ScrapBook is a Firefox extension that allows you to save web pages. This is really cool, especially if you happen to be somebody that does not always have on-line access. ScrapBook also works well with the Firefox 3.0 betas.

Actually ScrapBook does alot more than just save web pages. But already there it is useful for me. While I am on-line, I usually don’t have time to read all the pages that I find. So I need to store them locally. Later when I get home (where I’m not connected) I can read the documents that ScrapBook has saved for me. ScrapBook also allows me to categorize those pages into “folders”.

Opera, which is a wonderful browser, as well as Konqueror have the ability so save pages as “web archives” which contains not only the page itself, but also the CSS and images that are linked from the page. ScrapBook also gives me a sidebar that I can use to organize and browse through my saved pages.

I use ScrapBook for another thing as well. Very often I find pages that I may need access to for a limited period of time, say a few days or weeks. I don’t really like bookmarking such pages because I tend to bookmark sites, not individual pages. Also I don’t like messing up my bookmarks (I’ve spent a lot of time organizing and re-organizing them). I used to have a bookmark category called ‘tmp’ where I stored temporary bookmarks. I’ve done away with that since I discovered ScrapBook.

You can do a host of other things with ScrapBook as well. For instance, you have highlighters that you can use to mark important text. You can also add annotations to pages. I find the ability to add inline annotations quite useful from time to time, when I want to remind myself of something I need to get more information about.

If you don’t have Internet access 24/7 I would definitely recommend ScrapBook. But even if you do, I think this is an extension that you might want to try out.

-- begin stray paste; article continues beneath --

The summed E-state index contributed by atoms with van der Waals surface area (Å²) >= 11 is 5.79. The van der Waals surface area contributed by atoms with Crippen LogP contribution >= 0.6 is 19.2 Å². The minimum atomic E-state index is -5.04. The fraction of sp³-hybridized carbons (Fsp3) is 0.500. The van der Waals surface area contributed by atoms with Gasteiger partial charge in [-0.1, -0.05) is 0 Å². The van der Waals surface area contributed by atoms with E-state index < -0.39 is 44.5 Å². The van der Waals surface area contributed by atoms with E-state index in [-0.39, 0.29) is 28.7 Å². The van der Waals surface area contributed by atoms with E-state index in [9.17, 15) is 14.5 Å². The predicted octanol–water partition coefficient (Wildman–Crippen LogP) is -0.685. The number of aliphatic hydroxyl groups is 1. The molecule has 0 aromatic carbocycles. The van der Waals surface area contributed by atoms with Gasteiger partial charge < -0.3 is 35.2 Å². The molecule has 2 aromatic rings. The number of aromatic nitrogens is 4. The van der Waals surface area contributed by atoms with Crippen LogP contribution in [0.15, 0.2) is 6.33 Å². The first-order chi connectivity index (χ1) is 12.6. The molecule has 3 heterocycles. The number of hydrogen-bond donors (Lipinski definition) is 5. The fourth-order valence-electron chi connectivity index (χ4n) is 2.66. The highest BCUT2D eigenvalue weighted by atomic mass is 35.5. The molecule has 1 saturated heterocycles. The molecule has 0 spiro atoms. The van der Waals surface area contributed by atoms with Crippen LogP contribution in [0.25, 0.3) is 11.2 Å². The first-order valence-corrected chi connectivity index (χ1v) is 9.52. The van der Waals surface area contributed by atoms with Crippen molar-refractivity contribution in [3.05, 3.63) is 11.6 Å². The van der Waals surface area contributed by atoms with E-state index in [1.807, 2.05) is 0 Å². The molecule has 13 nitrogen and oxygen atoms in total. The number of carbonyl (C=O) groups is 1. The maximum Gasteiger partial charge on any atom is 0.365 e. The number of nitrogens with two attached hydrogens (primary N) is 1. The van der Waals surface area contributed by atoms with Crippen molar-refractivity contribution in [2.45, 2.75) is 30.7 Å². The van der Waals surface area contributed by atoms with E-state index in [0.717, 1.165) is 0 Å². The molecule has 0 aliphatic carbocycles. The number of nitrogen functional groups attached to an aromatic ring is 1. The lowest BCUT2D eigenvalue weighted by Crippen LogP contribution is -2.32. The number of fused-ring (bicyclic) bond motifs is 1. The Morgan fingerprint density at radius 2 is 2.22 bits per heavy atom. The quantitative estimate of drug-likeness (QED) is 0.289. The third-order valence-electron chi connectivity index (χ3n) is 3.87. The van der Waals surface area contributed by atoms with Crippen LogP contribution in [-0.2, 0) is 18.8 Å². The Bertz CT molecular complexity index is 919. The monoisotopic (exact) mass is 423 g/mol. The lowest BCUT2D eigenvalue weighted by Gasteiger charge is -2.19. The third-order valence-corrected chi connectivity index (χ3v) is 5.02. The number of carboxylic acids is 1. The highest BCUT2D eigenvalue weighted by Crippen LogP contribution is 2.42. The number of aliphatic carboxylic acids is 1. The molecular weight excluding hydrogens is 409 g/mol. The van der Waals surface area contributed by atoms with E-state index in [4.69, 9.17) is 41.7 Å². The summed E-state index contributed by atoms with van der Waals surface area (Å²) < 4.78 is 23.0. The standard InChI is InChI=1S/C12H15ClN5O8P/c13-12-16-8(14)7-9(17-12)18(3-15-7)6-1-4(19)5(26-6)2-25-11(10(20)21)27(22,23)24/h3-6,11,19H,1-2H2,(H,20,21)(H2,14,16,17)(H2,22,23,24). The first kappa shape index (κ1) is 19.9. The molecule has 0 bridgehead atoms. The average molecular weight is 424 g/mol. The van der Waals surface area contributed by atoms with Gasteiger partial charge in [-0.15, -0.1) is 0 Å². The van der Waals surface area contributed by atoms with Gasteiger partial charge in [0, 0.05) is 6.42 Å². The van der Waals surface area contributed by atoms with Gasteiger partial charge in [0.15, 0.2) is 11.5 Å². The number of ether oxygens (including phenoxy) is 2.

2008.01.25

What is so great about Eclipse?

Filed under: Programming tools — Tags: , , , , , — Lorenzo E. Danielsson @ 18:25

Before I start, this on not meant to incite any religious wars. These are simply my own opinions. I’ve also just gone through 20 disturbing minutes with Eclipse and am not in a good mood. In an hour or so I’ll be calmed down again, and I can safely deny any knowledge of ever having written this. 😉

The simple way to program

I have been using vim+zsh+(perl,python,ruby) as my IDE for about as long as I can remember. It’s efficient and easy to use. Moreover, you get good control, as in you decide how everything should work. The more skills you have with your tools, the better the IDE works for you.

You get full plug-in support for any revision control system you want to use. All you have to do is type the commands in a shell, be it hg commit, bzr status or, if you are so inclined, svn whatever. No worrying about whether such-and-such tool that you are used to works with whatever IDE. They all work, period.

Also, my preferred IDE does not require X Windows. If you have really old hardware, or if you are a sucker for user interfaces that make sense you can use vim+zsh+ppr without having to startx. It is fully functional over SSH sessions.

Did I mention “integrated documentation”? Use man and info. If you have html documentation, standard plug-ins like elinks, lynx and w3m are all designed to handle that. For file management, zsh normally does the job, but if you have special needs in that department, mc (midnight commander) will serve you well.

The not-so-simple way to program